“What are they, some kind of Communists?” she demands.

“They don’t have any electricity,” I explain.

“You mean she doesn’t even have a food processor?”

“That’s right,” I say.

“That poor girl!” she says. “And no disposal unit in her sink?”

“None,” I say, and I can see that suddenly she’s working up a head of sympathy.

“How can anybody live like that?” she says.

“She manages just fine.”

“Nonsense!” she says. “Nobody can live without a trash masher. My son’s wife may be a fish, but she isn’t going to slave 30 hours a day just because I had to!”

“That’s very thoughtful, Ma,” I say. “But—”

“Don’t interrupt!” she snaps. “You bring her by this afternoon. I’ll have some knishes ready, and some blintzes, and maybe a little chopped liver, and we’ll watch Oprah and I’ll show her my kitchen and …” Suddenly she stops and re-thinks her schedule. “Bring her earlier and we can watch Dr. Phil, too. And tonight they’re re-running that old series with Lloyd Bridges. It should make her feel right at home.”

“You’ll like her, Ma,” I promise.

“Like, shmike,” she says. “If I have to go through life without ever being able to point to my son the doctor, at least I can point to my almost-daughter the gefilte fish girl. Mrs. Noodleman down the block will be so jealous!” She pauses. “We’ll have to put a little meat on her bones.”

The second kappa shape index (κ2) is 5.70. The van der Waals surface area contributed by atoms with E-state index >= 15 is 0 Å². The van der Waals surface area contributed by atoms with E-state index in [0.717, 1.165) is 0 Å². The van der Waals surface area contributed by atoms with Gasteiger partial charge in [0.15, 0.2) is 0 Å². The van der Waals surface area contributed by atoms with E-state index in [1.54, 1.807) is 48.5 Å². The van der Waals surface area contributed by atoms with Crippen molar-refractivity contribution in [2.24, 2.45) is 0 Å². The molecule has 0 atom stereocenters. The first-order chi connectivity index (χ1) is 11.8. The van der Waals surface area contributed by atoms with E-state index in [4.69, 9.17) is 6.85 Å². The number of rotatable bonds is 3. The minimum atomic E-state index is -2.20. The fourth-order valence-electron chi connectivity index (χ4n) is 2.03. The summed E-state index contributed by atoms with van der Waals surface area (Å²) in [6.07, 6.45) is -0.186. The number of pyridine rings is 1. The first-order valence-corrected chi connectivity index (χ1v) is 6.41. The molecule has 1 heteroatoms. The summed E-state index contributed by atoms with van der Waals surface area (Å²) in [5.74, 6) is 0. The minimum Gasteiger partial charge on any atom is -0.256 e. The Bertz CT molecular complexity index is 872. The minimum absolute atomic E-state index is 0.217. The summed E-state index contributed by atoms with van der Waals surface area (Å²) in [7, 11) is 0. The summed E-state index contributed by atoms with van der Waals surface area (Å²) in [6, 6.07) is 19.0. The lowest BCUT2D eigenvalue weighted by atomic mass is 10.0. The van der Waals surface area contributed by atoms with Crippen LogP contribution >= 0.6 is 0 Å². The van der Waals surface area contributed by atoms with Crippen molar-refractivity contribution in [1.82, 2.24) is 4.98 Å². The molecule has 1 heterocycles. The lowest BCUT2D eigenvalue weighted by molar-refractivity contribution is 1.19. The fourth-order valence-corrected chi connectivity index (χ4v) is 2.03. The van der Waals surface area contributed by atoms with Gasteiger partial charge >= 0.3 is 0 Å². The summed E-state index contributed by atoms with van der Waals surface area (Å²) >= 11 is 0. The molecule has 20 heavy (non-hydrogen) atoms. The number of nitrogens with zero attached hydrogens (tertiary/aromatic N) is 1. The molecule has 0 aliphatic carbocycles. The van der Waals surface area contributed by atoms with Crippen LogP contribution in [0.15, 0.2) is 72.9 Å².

“You haven’t even seen her,” I say.

“That’s all right,” she says. “I know your taste in women. Cheap and skinny.”

“Ma, you think any woman under 200 pounds is skinny.”

“And you think any woman who doesn’t ask for ice cubes and a straw with her wine is sophisticated.” She gets up, and I can see she’s getting set for a couple of hours of serious puttering. “Now, you go get her and bring her back, while I prepare something for the poor undernourished thing to eat. And I think I’ll invite Rabbi Bernstein, since we need someone to work with her, and he’s always fishing when he should be at Temple, and …”

As I leave, she is trying to remember which company sells the pens that write under water so she can send out wedding invitations to the bride’s family.